This New York Nursing Home Found a Legal Way to Support Its Medical Cannabis Patients

Many hospitals and nursing homes across the country deny patients access to medical cannabis, including those in states where medical - or even recreational - cannabis is legal.

The reason? These institutions rely on Medicare and other federal subsidization for their funding. So, as long as cannabis remains illegal at the federal level, those living in federally funded institutions will be refused treatment.

However, Hebrew Home—a 735-bed nursing home in New York City—is trying to remedy this problem, according to a recent article from Forbes.

The home’s CEO Dan Reingold, along with Medical Director Zachary Palace, recently developed a set of policies and procedures that would enable their residents to legally obtain and use medical cannabis.

While it is still necessary to remain compliant with federal law in order to retain their funding, the home is finding innovative ways to support their patients who wish to treat themselves with medical cannabis - which is legal in the state of New York.

Early in their process, Hebrew Home offered a medical cannabis educational program to help residents better understand the role that cannabis can play in a treatment plan, and to dispel myths and miseducation surrounding the plant. Additionally, a fact sheet describing the framework of the medical cannabis program was handed out to residents and their families.

In order to remain compliant with federal law, the home cannot purchase or store medical cannabis. However, the home provides residents with individualized lock boxes, which, if they so choose, can be used to store cannabis.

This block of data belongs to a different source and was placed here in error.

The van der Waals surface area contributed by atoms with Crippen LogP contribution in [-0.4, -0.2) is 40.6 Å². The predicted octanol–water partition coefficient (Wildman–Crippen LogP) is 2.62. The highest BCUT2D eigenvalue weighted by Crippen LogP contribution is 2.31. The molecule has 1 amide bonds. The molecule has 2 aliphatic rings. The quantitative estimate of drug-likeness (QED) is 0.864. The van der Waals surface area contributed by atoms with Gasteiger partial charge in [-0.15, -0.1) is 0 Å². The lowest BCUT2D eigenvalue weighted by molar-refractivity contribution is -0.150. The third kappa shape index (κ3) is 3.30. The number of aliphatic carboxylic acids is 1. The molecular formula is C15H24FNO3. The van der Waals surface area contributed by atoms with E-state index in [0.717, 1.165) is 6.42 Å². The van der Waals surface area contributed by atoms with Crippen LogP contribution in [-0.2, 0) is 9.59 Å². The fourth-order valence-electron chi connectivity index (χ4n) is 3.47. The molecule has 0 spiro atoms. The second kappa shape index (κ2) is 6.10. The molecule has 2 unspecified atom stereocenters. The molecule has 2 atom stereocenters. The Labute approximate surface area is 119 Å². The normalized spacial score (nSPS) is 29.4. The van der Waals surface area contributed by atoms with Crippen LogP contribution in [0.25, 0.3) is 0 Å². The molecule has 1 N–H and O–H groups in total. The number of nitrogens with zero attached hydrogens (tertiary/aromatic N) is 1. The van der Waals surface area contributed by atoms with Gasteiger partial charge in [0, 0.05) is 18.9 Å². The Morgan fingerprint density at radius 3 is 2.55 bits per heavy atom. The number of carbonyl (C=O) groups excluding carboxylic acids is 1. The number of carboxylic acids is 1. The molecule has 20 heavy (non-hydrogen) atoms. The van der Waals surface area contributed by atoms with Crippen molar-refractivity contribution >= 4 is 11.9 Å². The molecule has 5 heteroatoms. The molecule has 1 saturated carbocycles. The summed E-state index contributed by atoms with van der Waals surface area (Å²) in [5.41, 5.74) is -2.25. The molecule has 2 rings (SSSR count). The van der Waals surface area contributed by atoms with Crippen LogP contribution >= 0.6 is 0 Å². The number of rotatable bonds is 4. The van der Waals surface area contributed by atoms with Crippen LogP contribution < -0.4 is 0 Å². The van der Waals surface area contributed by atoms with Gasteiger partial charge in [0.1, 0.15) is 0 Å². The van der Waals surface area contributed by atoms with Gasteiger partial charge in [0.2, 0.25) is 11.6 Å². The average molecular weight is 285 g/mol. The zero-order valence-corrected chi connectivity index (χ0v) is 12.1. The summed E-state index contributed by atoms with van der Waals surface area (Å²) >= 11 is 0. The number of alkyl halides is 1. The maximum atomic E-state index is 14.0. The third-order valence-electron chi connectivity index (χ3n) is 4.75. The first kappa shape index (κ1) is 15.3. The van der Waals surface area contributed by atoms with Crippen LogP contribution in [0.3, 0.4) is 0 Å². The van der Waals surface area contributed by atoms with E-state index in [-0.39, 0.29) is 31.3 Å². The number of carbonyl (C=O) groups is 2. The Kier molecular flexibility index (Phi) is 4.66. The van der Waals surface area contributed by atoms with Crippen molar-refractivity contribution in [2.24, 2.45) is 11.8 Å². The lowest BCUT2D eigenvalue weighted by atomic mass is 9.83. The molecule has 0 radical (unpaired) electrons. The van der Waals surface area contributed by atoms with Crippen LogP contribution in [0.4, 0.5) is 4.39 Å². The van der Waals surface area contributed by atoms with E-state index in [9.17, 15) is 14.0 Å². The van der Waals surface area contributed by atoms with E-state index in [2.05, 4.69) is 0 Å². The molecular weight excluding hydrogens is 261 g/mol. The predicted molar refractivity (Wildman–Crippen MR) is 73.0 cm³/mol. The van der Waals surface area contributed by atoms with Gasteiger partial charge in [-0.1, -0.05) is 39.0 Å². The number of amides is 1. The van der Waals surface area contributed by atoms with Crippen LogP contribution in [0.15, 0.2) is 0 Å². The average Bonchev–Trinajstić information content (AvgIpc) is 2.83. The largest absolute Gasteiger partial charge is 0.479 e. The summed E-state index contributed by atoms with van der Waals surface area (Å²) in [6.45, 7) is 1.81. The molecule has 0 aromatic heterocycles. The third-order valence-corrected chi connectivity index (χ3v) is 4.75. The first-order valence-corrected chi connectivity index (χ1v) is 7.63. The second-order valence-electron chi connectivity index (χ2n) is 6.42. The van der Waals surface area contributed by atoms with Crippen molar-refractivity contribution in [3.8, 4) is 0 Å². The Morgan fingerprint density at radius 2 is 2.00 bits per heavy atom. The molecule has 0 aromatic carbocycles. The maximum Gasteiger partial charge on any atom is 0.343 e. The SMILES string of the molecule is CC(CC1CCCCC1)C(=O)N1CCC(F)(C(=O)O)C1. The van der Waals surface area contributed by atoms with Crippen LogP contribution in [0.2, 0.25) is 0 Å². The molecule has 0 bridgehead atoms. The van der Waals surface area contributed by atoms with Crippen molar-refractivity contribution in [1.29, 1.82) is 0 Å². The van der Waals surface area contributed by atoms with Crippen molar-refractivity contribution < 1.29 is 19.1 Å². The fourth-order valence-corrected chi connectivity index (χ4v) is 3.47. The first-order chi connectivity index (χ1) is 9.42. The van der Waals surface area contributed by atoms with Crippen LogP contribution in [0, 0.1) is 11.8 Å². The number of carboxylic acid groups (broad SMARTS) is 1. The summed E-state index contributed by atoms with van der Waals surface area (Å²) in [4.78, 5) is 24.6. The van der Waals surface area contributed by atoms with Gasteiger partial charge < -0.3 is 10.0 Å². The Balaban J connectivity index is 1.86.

For residents who are unable to travel, the New York certified Vireo dispensary offers Skype consultations and free delivery.

It is also stipulated that residents must self-administer their medicine, or have it administered by a caregiver who is not on the Hebrew Home staff.

Smoking remains banned in the facility, but orally administered medications (capsules or tinctures) are permitted.

Reingold asserted that this was not an attempt to “circumvent” the law but to provide his residents with the best possible options for their personal treatments. As Hebrew House is abiding the laws as outlined by the federal government, he isn’t concerned about losing funding.   

“I believe that the federal government has bigger things to worry about than taking medical cannabis away from older adults,” he said. 

Hopefully he's right. 


For cannabis enthusiasts living in adult use states, long gone are the days of sneaking around with a dime bag in a coat pocket and worrying about whether the neighbors know you’ve got weed. But the sad truth is that, for millions of Americans living in prohibition or restrictive medical-only states, accessing safe and regulated cannabis is still a problem. But does that mean that those living without access to the regulated market are abstaining from cannabis altogether?

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